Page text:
Located in a stunning temperate rainforest on Vancouver Island, British Colombia, are three spheres suspended in the trees. The three spheres have names, and are called Eve, Eryn, and Melody. Fittingly tranquil and hip, I’d say.
Fun fact, Free Spirit Spheres are the first and only ones in the world to manufacture spherical treehouses. They come complete with so many amenities from home that my uncles St Catharines Tree Service Company would even enjoy it. If this idea appeals to you, it looks like you’re going to need to make your way to Vancouver Island. Which, by the way, is a really beautiful part of the world, treehouses aside.
So, a little about the design of the spheres, mainly because I think it’s cool! The spheres are designed informed by something called “biomimicry.” The word may look a little complicated, but if you just take a look at it and understand it part by part, its definition makes a lot of sense. First, you’ve got the bio part, so we’re thinking biology, so the natural world. Got it. Then the mimicry, so imitation. So, put them together, and we have the imitation of the natural world, which is exactly what biomimicry is. It’s taking design elements from the natural world and applying those principles to human structures. If it works for nature, should work for us, as we’re part of the natural world after all.
Added bonus, biomimicry aims to create sustainable design. So that’s also great. So, the spheres are designed like nuts, so they’re very sturdy and won’t puncture and the like. The suspension used is made to function like a spider web, which, if I’m not mistaken, is one of the strongest structural designs in the whole of the animal kingdom. So no worries about falling out of the canopy. The spheres are suspended between three trees, and, kind of like an inverted stool, as it’s described on their website, the weight is distributed evenly among the three trees. Pretty clever.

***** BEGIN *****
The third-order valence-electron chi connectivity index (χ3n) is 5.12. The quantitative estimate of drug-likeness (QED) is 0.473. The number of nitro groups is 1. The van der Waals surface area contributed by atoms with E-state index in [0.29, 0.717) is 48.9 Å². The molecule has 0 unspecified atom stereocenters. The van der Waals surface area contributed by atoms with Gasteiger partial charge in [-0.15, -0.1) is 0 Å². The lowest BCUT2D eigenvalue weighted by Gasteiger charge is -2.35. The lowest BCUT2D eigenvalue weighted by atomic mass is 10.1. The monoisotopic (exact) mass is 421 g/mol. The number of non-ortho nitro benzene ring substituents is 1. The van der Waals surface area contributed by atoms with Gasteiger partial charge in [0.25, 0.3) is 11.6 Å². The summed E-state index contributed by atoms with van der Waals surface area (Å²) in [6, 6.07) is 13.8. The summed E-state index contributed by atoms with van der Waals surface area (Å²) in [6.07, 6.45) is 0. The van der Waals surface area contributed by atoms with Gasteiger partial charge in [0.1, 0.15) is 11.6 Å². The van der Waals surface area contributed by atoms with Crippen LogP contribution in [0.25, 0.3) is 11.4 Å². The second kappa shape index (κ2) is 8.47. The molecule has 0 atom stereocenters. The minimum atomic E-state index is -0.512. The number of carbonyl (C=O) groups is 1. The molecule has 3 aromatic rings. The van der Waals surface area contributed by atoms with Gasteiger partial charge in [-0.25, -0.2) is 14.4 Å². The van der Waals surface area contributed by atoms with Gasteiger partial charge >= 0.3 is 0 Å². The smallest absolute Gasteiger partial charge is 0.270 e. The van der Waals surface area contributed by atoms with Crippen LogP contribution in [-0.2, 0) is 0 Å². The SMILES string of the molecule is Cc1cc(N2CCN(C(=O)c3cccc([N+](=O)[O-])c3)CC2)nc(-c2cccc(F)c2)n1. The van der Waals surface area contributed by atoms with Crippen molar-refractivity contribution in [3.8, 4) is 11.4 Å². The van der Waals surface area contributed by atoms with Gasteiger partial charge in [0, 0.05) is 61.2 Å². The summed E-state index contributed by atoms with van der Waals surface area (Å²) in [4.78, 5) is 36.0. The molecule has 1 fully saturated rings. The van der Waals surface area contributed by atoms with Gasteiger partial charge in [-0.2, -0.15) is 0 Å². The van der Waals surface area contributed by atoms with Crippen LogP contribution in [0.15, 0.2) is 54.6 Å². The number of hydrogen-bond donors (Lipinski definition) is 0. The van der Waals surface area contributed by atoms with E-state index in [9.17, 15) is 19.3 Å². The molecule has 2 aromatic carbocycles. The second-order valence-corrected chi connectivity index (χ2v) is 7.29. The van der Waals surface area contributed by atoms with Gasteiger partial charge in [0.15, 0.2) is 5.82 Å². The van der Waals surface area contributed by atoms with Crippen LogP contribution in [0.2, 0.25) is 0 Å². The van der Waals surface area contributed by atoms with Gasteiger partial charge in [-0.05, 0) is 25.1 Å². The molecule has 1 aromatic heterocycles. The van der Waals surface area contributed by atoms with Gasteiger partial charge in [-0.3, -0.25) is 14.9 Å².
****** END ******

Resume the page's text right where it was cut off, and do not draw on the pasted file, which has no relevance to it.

If you want a very detailed explanation of how the spheres are made and rigged, check out their website here. To sum up best I can, though, as I understand it, the ropes and riggings and whatnot used to suspend the spheres are actually very close to that used on a boat, which I thought was very neat. The other important tidbit I got is that there are a number of cables holding up the structure, each of which could hold the whole sphere by itself. So that’s a comforting thought, especially if you’re a little wary of heights, like I am.
The inside of the spheres are very cool, too! Again, check out the website for a more specific description about what’s going on, structurally, but know that it’s very creatively done, and that space is used very well. For example, there are closets on either side of the sphere door that not only act to reinforce the structure, but also provide you with storage space! I think that this sphere thing is such a great idea. And it’s not out-of-this-world expensive, either. Hopefully one day I can head over to Vancouver Island and fall asleep to the swaying of the trees.